Google is, by far, the most widely used search engine in the world.
So, their ad network Google Ads is typically at the top of the list for online advertisements.
These ads may cost you more than Bing, but because more people see them, the chance of your ad being clicked on is typically higher.
Google allows you to place ads in the search results, on private websites, or both.
If you run ads on a private site, Google only gets a certain percentage of the CPC. However, if your ad is in search, they get all of it, as there is no publisher or website to pay.
Google Ads uses the following equation to calculate CPC:
Using the formula, if you have a quality score of 6 and the competitor below you in ad rank has a 12, your CPC is $2.01 for that specific ad.
CPC averages vary by industry. The industry with the highest CPC is legal services. Its CPC is almost $9. The industry with the lowest CPC is real estate and travel, averaging only $1.40.
CPC for AdWords in all industries is about $2.
Using Bing, the second largest search engine, you can post ads through Bing, Microsoft, Yahoo, and their search partners.
Though second to Google in traffic, Bing still boasts almost 690 million monthly unique searchers. They also claim the ability to reach over 270 million users through native advertising.
Unlike Google, Bing offers a bit more flexibility in scheduling, location targeting, and budget. However, it has an older, more intelligent, and wealthier demographic or audience.
Because there isn’t as much competition on the channel, Bing can also give better ad positions for a lower CPC and typically have a higher ROI.
Bing also uses your quality score in relation to those who are bidding against you to give you an ad rank, which also determines where on the search results page your ad will appear. Bing then uses that ad rank to calculate your CPC for that specific ad.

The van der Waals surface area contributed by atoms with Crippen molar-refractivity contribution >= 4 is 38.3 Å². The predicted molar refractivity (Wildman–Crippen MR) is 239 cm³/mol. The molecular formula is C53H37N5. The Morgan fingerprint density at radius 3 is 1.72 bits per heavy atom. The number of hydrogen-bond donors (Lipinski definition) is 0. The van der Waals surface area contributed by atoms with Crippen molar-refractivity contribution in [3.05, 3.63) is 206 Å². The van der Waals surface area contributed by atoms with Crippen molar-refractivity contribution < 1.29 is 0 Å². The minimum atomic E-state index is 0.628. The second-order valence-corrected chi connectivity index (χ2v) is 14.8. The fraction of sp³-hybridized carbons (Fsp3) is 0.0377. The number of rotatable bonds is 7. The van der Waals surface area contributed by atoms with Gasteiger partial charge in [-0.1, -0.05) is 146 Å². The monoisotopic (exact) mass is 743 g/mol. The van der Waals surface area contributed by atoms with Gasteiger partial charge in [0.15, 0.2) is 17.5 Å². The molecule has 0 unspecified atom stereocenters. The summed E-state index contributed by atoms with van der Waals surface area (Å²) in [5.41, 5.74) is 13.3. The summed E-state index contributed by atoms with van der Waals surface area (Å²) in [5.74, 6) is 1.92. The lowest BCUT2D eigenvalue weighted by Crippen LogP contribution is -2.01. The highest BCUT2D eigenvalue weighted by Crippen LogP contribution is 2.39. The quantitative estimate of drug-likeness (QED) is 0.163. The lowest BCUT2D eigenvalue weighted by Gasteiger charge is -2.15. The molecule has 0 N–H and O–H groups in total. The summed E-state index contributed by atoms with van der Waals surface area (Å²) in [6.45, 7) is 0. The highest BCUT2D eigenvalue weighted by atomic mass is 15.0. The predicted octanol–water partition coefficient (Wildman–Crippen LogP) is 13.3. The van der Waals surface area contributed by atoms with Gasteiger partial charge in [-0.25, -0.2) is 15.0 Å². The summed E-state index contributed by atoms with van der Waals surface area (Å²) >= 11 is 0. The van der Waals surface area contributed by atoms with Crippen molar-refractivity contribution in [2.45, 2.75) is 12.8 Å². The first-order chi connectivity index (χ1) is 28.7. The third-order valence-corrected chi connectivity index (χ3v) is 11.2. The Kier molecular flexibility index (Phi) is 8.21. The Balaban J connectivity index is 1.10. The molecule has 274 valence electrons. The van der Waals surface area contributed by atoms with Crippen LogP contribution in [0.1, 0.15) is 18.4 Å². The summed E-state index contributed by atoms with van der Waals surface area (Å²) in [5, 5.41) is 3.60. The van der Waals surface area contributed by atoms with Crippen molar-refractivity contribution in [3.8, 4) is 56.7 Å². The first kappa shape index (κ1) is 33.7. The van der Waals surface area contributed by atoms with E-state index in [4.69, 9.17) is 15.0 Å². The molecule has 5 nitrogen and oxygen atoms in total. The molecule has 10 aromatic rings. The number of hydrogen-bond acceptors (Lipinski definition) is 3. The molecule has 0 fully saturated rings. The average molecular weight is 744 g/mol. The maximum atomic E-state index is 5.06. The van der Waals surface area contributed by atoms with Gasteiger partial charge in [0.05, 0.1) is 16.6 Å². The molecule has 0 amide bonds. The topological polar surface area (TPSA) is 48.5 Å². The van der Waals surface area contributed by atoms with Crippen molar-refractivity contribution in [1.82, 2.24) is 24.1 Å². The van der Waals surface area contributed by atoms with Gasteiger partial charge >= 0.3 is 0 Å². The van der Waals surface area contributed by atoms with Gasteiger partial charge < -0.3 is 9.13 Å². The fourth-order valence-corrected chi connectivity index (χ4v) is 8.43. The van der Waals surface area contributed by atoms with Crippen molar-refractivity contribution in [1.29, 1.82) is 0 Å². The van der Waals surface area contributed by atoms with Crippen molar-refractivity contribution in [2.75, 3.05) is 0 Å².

Bing uses the following formula:
So, let’s say you have an ad rank of 6 in a particular auction, and the person right behind you in rank has an ad rank of 4. You have bid $2.
If we divide your competitor’s four by your 6 and then multiply that by two, you get a CPC of 1.33. Therefore, you will pay $1.33 every time someone clicks on that ad.
With Bing ads, Apparel & Accessories claimed the lowest CPC, with an average of $0.91. Travel & Hospitality had the highest with $1.17.
The average CPC across all industries on Bing is $1.54.
Facebook, as the most popular social media network in the world, is another top place to run PPC ads. It’s also one of the best places to do so if you want to sell products or services based on particular interests or demographics.
Facebook ad requirements are constantly changing, so it’s important to not only keep up with their changing CPC but also their changing rules. Not following these rules could affect your CPC in the long run.
Facebook differs slightly from search engines on how they calculate CPC. While they still use an auction process, they do not consider quality scores or ad ranks.
Instead, they focus on the ad’s target audience.
Just like Google’s keywords, some target audiences cost more than others because of their popularity. They also figure in your budget or maximum bid, as well as the duration of the campaign.
Another important aspect of your Facebook Ad CPC is your ad relevancy score. Facebook gives this score based on the relevancy or positive or negative feedback it is expects your ad to receive.
Ads that are expected to be well-liked receive higher scores and are rewarded with lower running costs.
As more and more people react to your ad, this score will continue to change based on those reactions, which can mean that your CPC is also continually changing.
Facebook also gives you the option to set your CPC bids manually, instead of having them recommend or optimize it for you.
The average CPC on Facebook is around $1.72. Apparel has the lowest CPC here, with an average of $0.45 CPC. Financial advertisers see the highest CPC with $3.77 average per click.
These are ads that look like they’re part of a blog or private websites. Outbrain and Taboola are two of the most popular native ad networks.
Google also has its own native ad platform called AdSense. It works through Google Ads and runs the same campaigns. The difference is that publishers primarily use it to monetize their site, instead of by advertisers looking to sell products.
For most native ad networks, the formula used to calculate CPC is much less complicated than those used by search engines such as Google or Bing.
In most cases, when you begin a new campaign with them, you can simply input your CPC based on how much you want to spend per day or month, depending on how you set up your budget.